We were honestly surprised we did that well. I have mentioned elsewhere that I really suck at advertising and promotion. My main strength is on working with a community once they exist. We hoped we would fund around $30k, so getting over $80k was really awesome.
Unfortunately now I face the same issue of trying to promote the game and sell the remaining copies we produced, and hopefully more after that. That being said, I would have to say that my biggest surprise is how much people are liking the game and talking about it on our Discord and on BoardGameGeek. We thought we might have a good game, but are really happy to see the reception so far. We’re hopeful it keeps up.
CR: One of the things you mentioned in the game’s Kickstarter is the that you’ll be continuing to develop new monthly scenario challenges well after the game’s release. What is your process for coming up with so many new scenarios in a relatively short period of time?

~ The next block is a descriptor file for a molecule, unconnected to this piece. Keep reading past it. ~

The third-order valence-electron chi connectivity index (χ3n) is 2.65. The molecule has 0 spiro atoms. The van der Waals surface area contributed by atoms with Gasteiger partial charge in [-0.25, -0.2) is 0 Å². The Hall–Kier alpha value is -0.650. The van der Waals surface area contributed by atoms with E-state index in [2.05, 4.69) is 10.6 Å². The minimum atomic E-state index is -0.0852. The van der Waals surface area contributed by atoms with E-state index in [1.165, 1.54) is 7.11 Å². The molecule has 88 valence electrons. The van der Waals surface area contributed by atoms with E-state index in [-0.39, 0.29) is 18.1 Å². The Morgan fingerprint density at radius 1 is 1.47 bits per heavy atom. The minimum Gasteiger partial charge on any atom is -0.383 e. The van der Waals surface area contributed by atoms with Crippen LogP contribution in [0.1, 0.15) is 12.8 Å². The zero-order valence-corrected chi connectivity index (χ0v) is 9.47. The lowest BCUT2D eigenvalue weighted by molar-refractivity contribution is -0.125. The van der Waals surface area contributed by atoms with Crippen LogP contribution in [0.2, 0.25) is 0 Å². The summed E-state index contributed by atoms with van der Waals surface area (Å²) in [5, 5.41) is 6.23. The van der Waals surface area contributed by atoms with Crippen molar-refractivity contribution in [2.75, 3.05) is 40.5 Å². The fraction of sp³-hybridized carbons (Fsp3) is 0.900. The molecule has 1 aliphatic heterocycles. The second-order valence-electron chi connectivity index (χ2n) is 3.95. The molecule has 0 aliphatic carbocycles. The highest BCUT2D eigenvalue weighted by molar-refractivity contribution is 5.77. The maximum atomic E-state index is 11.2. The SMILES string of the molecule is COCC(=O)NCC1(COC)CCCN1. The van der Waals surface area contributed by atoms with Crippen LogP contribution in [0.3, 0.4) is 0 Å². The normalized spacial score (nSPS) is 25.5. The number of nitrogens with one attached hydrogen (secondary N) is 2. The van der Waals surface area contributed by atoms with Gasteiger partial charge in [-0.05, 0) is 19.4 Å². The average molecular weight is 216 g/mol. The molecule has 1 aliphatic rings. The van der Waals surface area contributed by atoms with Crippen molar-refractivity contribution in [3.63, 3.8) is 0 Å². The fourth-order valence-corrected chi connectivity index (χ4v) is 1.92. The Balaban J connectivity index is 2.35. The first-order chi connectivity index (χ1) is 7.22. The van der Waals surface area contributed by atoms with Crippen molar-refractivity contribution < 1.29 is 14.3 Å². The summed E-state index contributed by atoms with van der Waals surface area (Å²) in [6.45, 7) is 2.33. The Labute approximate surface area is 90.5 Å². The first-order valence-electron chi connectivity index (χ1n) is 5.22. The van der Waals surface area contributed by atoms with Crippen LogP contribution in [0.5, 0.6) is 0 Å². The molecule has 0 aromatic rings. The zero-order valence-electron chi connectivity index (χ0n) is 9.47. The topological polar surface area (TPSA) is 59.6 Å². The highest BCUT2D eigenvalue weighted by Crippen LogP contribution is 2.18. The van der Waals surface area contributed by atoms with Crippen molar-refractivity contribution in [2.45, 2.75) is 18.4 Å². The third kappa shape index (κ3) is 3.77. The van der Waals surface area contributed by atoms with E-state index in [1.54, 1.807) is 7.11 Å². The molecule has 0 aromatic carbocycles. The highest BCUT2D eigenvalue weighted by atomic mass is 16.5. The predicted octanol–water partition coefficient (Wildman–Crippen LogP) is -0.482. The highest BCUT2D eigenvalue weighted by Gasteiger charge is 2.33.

Hahaha. Well, I am trying to pay fans of the game.
That being said, the game is actually simple enough and we produced about 3x the maps we needed for the campaign in the first place. We didn’t fully balance all of them and needless to say we cut it down to what we thought were the best 10 for the in-box campaign, but I am sitting on quite a bit of content. I can polish up a new map in about 2 weekends of work if I end up having to produce and ship them myself, but I am really hoping our community will get engaged and potentially make some money from us at the same time.